Shot blasting is routinely used by foundries and forge shops to remove burned-in sand, core material, and scale that are formed during casting, forging, and/or heat-treating processes. Steel shot is normally used because it is the quickest and most economical cleaning abrasive. A slight amount of iron contamination remains on the surface of the stainless steel, and may later cause surface discoloration or rusting.

Sand blasting or grit blasting with various abrasives may also be used to clean castings and forgings. If the sand or abrasive was previously used on steel, it may contaminate the stainless-steel surface, which can result in rusting. Therefore, if sand or grit blasting is utilized, the sand or grit should either be new or only used previously for cleaning stainless-steel items.

Pickling, or the more technically correct term acid cleaning, is used to remove iron oxide that formed during the heat treatment of stainless steel or to remove free iron contamination that may have occurred from shot blasting, grit blasting, and/or grinding of stainless- steel castings or forgings. Normally, acid cleaning is only necessary for alloys that do not have sufficient chromium content to prevent oxidation of the surface during heat treatment, such as the 300-series stainless steels. The higher-chromium-content duplex stainless steels do not require acid cleaning unless they are to be used in one of the rust-sensitive industries mentioned above. Pickling is normally done as a last step before machining.

Passivation is the process by which a stainless steel will form a thin, invisible, chemically inactive surface when exposed to air or other oxygen-containing environments. At one time it was considered necessary to apply an oxidizing treatment to stainless steels in order to establish this protective oxide film. It is now accepted that this oxide film will form spontaneously in any oxygen-containing environment provided the surface has been thoroughly acid cleaned, i.e. pickled or descaled. This oxide film is the mechanism by which corrosion-resistant alloys achieve their corrosion resistance. Although a stainless steel is basically self passivating in any oxygen-containing environment, even air, some users of stainless-steel equipment still feel it is necessary to require a separate passivation treatment. If passivation is performed, it is generally done after finish machining.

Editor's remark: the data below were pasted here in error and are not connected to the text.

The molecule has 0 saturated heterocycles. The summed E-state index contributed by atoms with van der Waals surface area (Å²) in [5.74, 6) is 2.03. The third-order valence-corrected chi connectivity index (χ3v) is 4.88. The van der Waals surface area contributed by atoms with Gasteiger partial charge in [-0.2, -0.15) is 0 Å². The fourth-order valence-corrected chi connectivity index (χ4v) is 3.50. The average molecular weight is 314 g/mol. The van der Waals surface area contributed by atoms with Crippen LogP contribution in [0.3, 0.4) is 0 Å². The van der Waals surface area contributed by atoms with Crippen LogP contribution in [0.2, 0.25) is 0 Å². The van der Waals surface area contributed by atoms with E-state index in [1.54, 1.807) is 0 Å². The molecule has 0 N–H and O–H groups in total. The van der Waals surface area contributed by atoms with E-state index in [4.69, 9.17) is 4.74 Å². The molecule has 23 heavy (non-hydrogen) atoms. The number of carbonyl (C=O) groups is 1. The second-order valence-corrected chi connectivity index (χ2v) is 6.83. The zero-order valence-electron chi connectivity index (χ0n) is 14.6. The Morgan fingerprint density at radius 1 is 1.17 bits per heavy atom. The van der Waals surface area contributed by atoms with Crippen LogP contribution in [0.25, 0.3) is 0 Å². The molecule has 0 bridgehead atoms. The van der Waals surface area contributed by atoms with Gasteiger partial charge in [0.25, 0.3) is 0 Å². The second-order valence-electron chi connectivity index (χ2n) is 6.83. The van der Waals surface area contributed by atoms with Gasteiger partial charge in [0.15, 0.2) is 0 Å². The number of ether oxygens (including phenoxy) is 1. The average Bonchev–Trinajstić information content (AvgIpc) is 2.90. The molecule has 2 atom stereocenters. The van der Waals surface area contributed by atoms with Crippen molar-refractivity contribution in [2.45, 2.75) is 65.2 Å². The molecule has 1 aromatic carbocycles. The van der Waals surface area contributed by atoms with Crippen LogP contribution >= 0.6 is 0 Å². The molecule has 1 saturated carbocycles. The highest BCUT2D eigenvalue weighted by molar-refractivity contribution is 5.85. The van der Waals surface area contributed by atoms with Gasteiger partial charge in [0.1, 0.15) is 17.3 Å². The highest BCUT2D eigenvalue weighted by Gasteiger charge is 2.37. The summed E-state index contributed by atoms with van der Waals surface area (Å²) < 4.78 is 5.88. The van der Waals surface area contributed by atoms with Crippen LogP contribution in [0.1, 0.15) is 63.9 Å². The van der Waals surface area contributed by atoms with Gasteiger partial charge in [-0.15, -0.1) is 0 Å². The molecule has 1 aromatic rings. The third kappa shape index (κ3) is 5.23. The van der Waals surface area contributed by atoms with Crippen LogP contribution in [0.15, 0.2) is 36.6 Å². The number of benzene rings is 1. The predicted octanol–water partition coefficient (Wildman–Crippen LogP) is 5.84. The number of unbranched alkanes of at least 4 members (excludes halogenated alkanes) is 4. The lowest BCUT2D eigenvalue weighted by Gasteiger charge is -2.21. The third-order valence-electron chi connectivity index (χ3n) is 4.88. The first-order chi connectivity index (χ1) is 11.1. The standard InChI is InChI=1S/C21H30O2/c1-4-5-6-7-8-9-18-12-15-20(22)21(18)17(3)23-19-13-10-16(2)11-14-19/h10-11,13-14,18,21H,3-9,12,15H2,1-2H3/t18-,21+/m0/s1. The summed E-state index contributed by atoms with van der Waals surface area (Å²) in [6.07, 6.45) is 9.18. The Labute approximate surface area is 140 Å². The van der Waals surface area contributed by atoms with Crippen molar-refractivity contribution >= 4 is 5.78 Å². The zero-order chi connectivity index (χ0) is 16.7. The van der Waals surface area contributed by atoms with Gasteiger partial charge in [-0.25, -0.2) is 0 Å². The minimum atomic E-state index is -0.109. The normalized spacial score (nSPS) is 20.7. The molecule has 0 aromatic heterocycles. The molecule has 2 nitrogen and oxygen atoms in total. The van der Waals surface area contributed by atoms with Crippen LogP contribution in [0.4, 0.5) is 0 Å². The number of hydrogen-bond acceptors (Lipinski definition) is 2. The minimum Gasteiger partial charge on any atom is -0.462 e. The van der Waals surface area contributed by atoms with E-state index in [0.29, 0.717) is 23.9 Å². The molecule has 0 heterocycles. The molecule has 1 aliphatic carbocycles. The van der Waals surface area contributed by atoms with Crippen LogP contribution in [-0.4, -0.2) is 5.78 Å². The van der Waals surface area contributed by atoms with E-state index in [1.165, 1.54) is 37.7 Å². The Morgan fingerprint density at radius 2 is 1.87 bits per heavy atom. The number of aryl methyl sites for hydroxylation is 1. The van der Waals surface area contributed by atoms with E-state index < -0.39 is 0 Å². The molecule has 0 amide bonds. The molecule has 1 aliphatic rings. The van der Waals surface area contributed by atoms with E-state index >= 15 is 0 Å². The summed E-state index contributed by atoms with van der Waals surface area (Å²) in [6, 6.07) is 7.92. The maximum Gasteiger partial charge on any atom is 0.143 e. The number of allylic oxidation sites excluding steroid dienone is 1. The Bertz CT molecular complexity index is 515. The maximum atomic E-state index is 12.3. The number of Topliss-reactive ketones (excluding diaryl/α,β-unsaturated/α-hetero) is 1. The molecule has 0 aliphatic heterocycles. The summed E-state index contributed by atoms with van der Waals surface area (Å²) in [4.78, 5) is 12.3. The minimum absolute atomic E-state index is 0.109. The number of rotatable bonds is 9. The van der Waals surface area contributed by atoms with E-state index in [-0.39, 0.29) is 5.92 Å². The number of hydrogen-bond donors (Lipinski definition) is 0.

Acid cleaning and passivation are covered by ASTM specifications A380 and A967. These specifications provide complete details on the acid cleaning and passivation of stainless steels as well as a variety of tests to measure the effectiveness of these processes, including simple wet-dry immersion tests to chemical testing for the detection of free iron. As with any special order requirement, there should be discussions between the manufacturer and customer up front so that everyone is in complete agreement on the processes to be used and how the results will be measured.

 

Valve Magazine Digital Edition

SPR14 CVR 160x214Inside the Spring 2014 issue…

• Tank Cars
• DBBS & DIBS
• Shale Gas
• New Globe Standard